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Lord of the Flies

Lord of the Flies, by William Golding, 192 pages.

William Golding describes the theme of the book: “The theme is an attempt to trace the defects of society back to the defects of human nature. The moral is that the shape of a society must depend on the ethical nature of the individual and not on any political system, however apparently logical and respectable.”

A group of English boys is marooned on an uninhabited island without adult super­vision and authority when their plane crashes. They immediately light a fire in the hope that they will be rescued. Soon, however, discontent and discord breaks out; some of the boys want to hunt wild pigs instead of tending the fire. The rift grad­ually grew, until all but two boys were crazy, insane hunters, victims of their own white-hot passions, the uncontrollable force of human wickedness. The anarchic, driv­ing force of the “lord of the flies” — derived from the Greek Beelzebub — brought out the wildness and corruption of the human heart which led the hunters to kill two boys and attempt to kill the last “civilized” boy on the island, who was saved by the sudden appearance of a rescuing naval of­ficer.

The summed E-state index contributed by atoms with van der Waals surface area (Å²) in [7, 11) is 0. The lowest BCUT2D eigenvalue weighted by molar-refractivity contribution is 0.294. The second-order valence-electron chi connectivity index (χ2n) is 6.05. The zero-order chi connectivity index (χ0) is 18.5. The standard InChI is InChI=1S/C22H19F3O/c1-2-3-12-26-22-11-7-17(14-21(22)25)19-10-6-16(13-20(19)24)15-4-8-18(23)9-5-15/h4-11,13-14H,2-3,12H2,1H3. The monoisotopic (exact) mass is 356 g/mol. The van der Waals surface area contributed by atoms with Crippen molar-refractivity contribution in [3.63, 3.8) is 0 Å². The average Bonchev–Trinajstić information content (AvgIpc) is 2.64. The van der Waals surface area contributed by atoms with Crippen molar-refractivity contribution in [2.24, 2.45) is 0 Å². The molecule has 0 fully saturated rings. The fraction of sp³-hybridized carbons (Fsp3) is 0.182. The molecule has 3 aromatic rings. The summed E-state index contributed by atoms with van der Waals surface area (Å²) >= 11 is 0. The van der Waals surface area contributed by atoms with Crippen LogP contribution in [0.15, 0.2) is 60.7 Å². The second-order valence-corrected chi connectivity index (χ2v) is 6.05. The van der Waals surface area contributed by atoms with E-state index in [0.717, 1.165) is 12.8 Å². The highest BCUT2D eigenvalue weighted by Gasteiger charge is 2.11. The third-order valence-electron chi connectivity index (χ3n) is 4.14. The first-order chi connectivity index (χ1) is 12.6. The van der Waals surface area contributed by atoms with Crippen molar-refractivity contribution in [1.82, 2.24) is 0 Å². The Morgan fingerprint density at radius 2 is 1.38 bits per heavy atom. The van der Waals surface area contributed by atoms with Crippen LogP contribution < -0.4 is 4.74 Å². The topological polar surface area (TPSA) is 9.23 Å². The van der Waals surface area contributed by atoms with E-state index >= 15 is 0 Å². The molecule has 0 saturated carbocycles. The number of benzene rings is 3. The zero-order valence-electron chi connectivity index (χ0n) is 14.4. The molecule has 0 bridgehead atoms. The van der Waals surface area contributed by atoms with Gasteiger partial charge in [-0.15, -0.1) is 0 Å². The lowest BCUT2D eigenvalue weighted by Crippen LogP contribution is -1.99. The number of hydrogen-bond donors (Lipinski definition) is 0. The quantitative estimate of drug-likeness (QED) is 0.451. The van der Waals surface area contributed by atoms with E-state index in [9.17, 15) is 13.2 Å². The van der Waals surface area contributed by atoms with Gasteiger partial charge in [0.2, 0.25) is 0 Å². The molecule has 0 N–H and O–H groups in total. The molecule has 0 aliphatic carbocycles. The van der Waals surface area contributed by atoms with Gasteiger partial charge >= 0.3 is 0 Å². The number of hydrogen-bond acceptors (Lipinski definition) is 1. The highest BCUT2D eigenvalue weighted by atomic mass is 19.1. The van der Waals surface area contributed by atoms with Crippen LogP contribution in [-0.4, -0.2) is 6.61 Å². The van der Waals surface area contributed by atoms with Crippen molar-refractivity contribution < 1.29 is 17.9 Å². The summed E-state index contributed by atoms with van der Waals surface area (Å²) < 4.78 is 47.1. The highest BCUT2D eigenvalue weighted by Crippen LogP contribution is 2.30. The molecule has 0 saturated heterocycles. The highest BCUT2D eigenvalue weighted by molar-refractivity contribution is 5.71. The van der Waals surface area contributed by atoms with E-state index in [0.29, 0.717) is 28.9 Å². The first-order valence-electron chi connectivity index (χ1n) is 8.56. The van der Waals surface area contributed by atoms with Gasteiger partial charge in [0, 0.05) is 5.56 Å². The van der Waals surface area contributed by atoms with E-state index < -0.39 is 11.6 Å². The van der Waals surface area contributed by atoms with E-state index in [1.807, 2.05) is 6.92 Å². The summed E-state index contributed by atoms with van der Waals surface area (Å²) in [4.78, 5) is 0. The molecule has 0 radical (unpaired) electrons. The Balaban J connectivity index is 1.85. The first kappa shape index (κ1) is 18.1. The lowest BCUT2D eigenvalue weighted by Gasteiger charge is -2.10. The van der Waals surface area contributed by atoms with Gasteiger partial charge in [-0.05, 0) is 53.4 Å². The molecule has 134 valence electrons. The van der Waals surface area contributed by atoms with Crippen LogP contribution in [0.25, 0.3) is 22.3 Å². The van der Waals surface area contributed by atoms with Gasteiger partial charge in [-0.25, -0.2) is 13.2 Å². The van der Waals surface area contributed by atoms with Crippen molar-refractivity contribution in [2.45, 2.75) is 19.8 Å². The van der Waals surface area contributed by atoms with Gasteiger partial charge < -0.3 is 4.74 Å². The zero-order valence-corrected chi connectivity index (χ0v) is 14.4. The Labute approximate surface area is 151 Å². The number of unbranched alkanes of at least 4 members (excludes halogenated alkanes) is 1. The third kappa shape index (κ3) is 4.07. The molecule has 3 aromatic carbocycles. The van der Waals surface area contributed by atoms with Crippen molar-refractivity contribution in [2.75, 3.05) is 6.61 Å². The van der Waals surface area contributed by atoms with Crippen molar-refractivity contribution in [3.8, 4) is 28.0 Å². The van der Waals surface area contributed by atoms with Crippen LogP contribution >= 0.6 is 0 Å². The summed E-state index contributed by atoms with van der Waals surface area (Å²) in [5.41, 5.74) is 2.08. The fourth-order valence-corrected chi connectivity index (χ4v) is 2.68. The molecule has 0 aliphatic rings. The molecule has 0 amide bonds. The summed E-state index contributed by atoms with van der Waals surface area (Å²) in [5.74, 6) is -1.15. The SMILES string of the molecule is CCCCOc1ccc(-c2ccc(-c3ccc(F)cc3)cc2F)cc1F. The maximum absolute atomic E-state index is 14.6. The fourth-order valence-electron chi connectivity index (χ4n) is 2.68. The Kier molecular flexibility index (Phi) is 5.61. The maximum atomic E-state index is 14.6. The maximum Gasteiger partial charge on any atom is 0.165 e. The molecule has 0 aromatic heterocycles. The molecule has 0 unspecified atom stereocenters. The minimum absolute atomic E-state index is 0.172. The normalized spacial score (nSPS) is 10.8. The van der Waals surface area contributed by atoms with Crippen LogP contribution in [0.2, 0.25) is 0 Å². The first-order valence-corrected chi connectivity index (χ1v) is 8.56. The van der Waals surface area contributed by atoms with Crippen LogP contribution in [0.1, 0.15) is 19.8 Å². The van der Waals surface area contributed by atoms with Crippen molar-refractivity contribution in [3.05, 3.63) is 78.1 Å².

I believe that this fascinating and intri­cately woven symbolic web has a place in the Christian’s reading, so far as the book goes. However, it leaves much to be desired. In­stead of reliance upon the individual and his ability to control himself, a Pelagian idea, there should be the theme of the organic development of sin. The book fails to take into account man’s fall; and I ques­tion whether a book that contains nothing but evil and wickedness is good at all. To portray nothing but evil with no hope of Christ is quite typical of our present-day carnal and realistic philosophy. If the Christian reads this book, it is imperative that he views the corruption in the story from this perspective.